This may be the only available account of not one but two stem cell transplants told by the patient and his wife caretaker written as journals while the events were unfolding. Barry was diagnosed with Chronic Lymphocytic Leukemia in 2005 and died in 2014. Bonnie, his wife of 37 years, became his caregiver. This book, their real time journals, vividly depicts their rollercoaster ride from diagnosis to hope to despair to hope, up and down, over and over again. Bonnie and Barry recount the harrowing experience of the two stem cell transplants in wildly different but equally compelling accounts of apparently the same events. Readers will be breathless as they turn the page to learn what happened next. Ultimately, this is a story about how love survives death.
In times of overwhelming crisis– the rise of authoritarianism, life-threatening diagnoses – we need to draw on every resource we have about how one resists overwhelming odds, speaks truth to power and survives challenging times. Barry and I could never have predicted the launch of our book Dancing with Cancer would have coincided with this historical moment. But coincide it has.
There are lessons here for the moment we are in: stay close; use support; learn as much as you can; love; fight hard; question, question, question. And others.
This is the announcement I planned for our book launch day. I hope this book helps you and the movement we are creating, hour by hour, every day. Life goes on.
It is with joy and sadness I announce the publication of Dancing with Cancer, the real-time journals of my husband Barry, and myself, his wife of 37 years, in which we share our harrowing journeys through not one but two stem cell transplants. Not knowing the outcome, Barry hoped to leave a record of his state of mind as he navigated the stem cell transplant process. I wanted to minutely document my unexpected and daunting role as a caregiver. We started our odyssey in San Francisco in 2005. Barry died in February, 2014 when, despite the best of care, he succumbed to his cancer. Three years later, I am publishing the book Barry wanted to send out to the world, to let others know in his unvarnished way his experience of the those two life-giving stem cell transplants.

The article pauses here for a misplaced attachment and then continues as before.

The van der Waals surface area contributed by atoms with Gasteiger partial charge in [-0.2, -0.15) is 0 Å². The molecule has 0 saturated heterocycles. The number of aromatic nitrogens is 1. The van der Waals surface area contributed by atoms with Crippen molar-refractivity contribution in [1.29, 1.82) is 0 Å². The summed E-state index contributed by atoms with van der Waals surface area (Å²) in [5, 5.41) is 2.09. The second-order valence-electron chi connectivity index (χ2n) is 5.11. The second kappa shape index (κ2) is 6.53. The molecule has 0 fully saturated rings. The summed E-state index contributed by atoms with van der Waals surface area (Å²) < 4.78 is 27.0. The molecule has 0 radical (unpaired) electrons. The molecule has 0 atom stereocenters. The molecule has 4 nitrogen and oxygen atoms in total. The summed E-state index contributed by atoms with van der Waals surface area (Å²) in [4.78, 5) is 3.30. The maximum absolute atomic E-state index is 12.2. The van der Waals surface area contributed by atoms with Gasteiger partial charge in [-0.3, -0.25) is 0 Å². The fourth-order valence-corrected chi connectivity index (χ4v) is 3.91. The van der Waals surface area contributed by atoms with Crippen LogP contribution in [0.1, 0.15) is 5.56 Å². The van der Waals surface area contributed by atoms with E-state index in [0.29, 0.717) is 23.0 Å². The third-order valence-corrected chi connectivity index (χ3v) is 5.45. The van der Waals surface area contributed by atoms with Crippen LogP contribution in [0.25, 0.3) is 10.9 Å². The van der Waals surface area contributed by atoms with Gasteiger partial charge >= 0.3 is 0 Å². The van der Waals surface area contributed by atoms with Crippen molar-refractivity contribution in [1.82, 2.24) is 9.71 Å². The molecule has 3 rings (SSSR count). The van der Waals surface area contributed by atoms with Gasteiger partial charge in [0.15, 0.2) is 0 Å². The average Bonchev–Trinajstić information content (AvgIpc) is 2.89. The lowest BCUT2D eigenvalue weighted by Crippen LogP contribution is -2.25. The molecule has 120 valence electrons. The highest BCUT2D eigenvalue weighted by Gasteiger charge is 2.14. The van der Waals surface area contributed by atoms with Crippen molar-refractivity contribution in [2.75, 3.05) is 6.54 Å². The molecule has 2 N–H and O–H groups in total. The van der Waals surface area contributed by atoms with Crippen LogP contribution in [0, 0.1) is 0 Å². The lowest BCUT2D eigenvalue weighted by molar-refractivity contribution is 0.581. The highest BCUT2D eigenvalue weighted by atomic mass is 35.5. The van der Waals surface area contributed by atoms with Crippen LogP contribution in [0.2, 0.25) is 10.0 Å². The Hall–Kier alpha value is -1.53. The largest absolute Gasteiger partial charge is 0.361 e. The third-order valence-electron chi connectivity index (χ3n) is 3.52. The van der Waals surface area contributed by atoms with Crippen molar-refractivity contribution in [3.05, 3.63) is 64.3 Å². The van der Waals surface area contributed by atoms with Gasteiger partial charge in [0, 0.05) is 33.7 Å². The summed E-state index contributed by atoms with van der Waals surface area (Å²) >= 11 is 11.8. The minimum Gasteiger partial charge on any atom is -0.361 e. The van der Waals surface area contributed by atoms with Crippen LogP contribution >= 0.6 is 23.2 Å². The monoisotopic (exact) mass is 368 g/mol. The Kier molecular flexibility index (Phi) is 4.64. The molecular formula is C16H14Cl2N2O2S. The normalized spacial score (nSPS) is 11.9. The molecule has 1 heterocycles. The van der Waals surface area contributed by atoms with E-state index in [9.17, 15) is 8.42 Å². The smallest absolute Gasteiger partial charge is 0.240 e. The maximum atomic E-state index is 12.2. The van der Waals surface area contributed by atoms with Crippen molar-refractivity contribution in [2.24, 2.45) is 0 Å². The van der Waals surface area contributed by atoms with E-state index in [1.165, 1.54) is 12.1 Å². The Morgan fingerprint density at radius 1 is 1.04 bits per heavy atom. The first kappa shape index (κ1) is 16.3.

For nearly nine years, we saw each other at our best and worst. We became both both stronger and weaker living as we did in a world bounded by cancer. Dancing with Cancer chronicles our lives during that time, presenting our sometimes wildly different views of apparently the same events. We write about meetings with doctors, hospital stays and treatments; relationships with family and friends; our own emotional journeys; and, centrally the impact of the cancer on our marriage.
Barry, the patient, had no patience (and loved puns). He was blessed with a strong sense of irony and a fierce sense of humor. His writing reflects a life shaped by his work as an attorney, activist and writer, and as a husband, father, and grandfather. He never equivocates; he calls it as it is. He is deeply angry and deeply grateful in these pages.
We did not aim this book for any particular reader. However, I hope it reaches an audience of health care professionals who will find inspiration in the providers we came to love. I hope it offers encouragement and knowledge to people in similar circumstance about how to manage stress and garner support from family and friends during the unbounded uncertainty not just of stem cell transplantation but of any life-threatening illness.
Barry died. But still, I am told, the book is a page-turner. One thing I hope will be clear: love survives death.
You can order the book at https://www.amazon.com/dp/1541361067/ref=sr_1_2…
And if you like it, please write a review on Amazon.
I also encourage you to forward this to anyone you think may be interested.
Kindle edition coming.